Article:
Graham Ordered to Appear Before Atlanta Grand Jury Investigating Trump
ATLANTA — A federal judge on Friday turned down a request by Senator Lindsey Graham of South Carolina to avoid testifying next week before a special grand jury investigating attempts by former President Trump and his allies to overturn his November 2020 election loss in Georgia.
The order, issued by U.S. District Court Judge Leigh Martin May, means that Mr. Graham, a South Carolina Republican and staunch Trump ally, is on track to appear in a closed-door session of the special grand jury on Tuesday at a downtown Atlanta courthouse. However, Mr. Graham already has taken his case to the U.S. Court of Appeals for the 11th Circuit, which has the ability to step in to postpone his appearance.
Judge May had earlier issued an order forcing the senator to give testimony, but Mr. Graham asked the judge to stay the order while he pursued his appeal in the case. On Friday, the judge wrote that “the public interest would not be served” by granting a stay and delaying Mr. Graham’s testimony.
“In this context, the public interest is well-served when a lawful investigation aimed at uncovering the facts and circumstances of alleged attempts to disrupt or influence Georgia’s elections is allowed to proceed without unnecessary encumbrances,” Judge May, who was appointed by President Barack Obama, wrote.
Mr. Graham is one of a number of Republican witnesses who have fought subpoenas to appear in person before the grand jury. So far, most have lost.
Mr. Trump’s former personal lawyer, Rudolph W. Giuliani, spent hours before the same special grand jury earlier this week, after initially saying that health conditions prevented him from flying to Atlanta from New York. Two other Trump team lawyers who unsuccessfully fought their subpoenas, Jenna Ellis and John Eastman, are scheduled to appear before the grand jury before the end of the month.
And a hearing in Fulton County Superior Court has been scheduled for Thursday to consider Gov. Brian Kemp’s efforts to quash a subpoena compelling his testimony. In a motion this week, the Georgia Republican argued that he had been mistreated by the office of Fani T. Willis, the Fulton County district attorney, and claimed that she had subpoenaed him “for improper political purposes.”
Lawyers for Mr. Graham have said that he was informed by Fulton County prosecutors that he was a witness, not a target, in the case.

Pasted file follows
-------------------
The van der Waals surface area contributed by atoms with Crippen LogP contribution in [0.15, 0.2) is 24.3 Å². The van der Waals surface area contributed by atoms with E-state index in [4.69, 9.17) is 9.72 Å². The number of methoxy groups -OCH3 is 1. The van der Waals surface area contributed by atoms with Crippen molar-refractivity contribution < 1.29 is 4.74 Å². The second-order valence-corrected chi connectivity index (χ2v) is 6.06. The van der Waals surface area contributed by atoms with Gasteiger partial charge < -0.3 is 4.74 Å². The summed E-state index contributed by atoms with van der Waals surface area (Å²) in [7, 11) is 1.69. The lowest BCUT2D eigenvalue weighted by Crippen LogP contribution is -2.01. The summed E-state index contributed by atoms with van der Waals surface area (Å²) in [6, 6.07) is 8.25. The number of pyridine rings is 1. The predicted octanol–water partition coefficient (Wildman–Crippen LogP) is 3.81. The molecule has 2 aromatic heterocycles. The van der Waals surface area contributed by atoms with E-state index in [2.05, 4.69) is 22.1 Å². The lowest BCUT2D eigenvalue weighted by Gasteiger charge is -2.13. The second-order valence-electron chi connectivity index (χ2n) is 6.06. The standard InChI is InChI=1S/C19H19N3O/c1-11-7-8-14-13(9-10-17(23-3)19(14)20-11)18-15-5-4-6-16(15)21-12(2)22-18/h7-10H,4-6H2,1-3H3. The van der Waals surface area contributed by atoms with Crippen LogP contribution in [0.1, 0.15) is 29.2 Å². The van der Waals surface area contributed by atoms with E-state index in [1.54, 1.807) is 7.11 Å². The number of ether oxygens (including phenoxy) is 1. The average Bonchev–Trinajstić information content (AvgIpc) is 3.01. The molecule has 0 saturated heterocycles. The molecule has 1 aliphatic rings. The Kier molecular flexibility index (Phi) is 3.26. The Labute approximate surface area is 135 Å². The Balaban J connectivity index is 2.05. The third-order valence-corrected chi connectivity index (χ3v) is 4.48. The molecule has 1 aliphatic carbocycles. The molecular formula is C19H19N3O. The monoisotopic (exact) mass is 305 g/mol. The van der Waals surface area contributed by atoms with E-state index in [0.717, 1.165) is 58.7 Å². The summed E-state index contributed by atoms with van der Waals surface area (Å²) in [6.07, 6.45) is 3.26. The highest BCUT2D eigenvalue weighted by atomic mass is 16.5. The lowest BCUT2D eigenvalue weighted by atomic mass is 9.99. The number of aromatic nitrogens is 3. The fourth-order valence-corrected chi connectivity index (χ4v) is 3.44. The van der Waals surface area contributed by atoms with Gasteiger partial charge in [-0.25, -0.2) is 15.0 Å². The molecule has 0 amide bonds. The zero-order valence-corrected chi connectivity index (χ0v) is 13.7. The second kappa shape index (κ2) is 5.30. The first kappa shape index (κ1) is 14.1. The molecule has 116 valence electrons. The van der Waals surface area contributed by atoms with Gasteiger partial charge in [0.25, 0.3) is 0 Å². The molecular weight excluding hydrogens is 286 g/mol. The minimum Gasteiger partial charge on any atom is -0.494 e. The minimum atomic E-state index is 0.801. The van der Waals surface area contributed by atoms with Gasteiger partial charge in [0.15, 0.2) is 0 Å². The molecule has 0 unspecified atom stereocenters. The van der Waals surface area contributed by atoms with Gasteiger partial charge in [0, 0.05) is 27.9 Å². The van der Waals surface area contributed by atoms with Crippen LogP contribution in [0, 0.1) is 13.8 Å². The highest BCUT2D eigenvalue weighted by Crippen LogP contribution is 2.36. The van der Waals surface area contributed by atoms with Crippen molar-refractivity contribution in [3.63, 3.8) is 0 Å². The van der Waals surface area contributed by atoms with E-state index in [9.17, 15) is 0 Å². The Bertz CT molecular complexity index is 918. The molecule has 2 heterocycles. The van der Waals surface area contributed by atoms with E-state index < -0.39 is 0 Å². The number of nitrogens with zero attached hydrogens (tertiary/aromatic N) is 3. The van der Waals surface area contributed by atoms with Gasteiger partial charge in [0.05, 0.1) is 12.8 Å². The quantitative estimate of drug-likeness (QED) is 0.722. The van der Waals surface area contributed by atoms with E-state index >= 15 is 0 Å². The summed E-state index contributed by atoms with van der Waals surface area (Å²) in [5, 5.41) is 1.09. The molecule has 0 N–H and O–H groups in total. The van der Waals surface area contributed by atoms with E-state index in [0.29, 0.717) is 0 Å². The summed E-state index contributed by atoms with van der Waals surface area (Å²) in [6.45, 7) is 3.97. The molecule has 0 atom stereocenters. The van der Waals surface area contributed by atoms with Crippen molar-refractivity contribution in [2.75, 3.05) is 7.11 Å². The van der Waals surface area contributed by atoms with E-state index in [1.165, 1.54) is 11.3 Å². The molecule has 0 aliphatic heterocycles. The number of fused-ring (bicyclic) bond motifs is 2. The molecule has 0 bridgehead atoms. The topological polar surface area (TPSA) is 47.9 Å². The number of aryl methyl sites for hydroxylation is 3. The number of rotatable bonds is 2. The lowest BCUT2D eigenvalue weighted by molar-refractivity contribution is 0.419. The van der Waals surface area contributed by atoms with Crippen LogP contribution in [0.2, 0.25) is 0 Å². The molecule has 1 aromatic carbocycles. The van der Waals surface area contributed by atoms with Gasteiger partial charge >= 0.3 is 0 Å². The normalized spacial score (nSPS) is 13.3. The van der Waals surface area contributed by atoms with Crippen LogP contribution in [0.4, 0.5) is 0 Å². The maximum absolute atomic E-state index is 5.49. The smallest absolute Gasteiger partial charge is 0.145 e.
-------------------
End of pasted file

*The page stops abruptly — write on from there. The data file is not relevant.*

Even so, prosecutors want Mr. Graham’s testimony for a number of reasons. Among them are two phone calls that he placed just after the 2020 election to Brad Raffensperger, the Georgia secretary of state, in which Mr. Graham inquired about ways to help Mr. Trump by invalidating certain mail-in votes.
They also want to ask him other questions about what they have called “the multi-state, coordinated efforts to influence the results of the November 2020 election in Georgia and elsewhere.” Prosecutors have said in court documents that they expect Mr. Graham’s testimony “to reveal additional sources of information” related to their investigation.
Mr. Graham’s lawyers have argued, among other things, that he should be shielded from testimony under the Constitution’s speech and debate clause, which bars questioning of members of Congress about their legitimate legislative activities. They argue that he made the phone calls to Mr. Raffensperger as part of his work as a senator and a former chair of the Judiciary Committee.
But they were unable to persuade the judge that they had enough of a case to earn a stay. She noted that there were “multiple areas of proper inquiry” in the case that were not related to Mr. Graham’s work as a senator.
And the judge agreed with Ms. Willis’s office that waiting for his appeal to be resolved could cause serious delays and potentially have a negative effect on the special grand jury’s work — particularly when it came to revealing “new categories of information and witnesses, thereby compounding the total delay and hampering the grand jury as it attempts to carry out its investigation expeditiously.”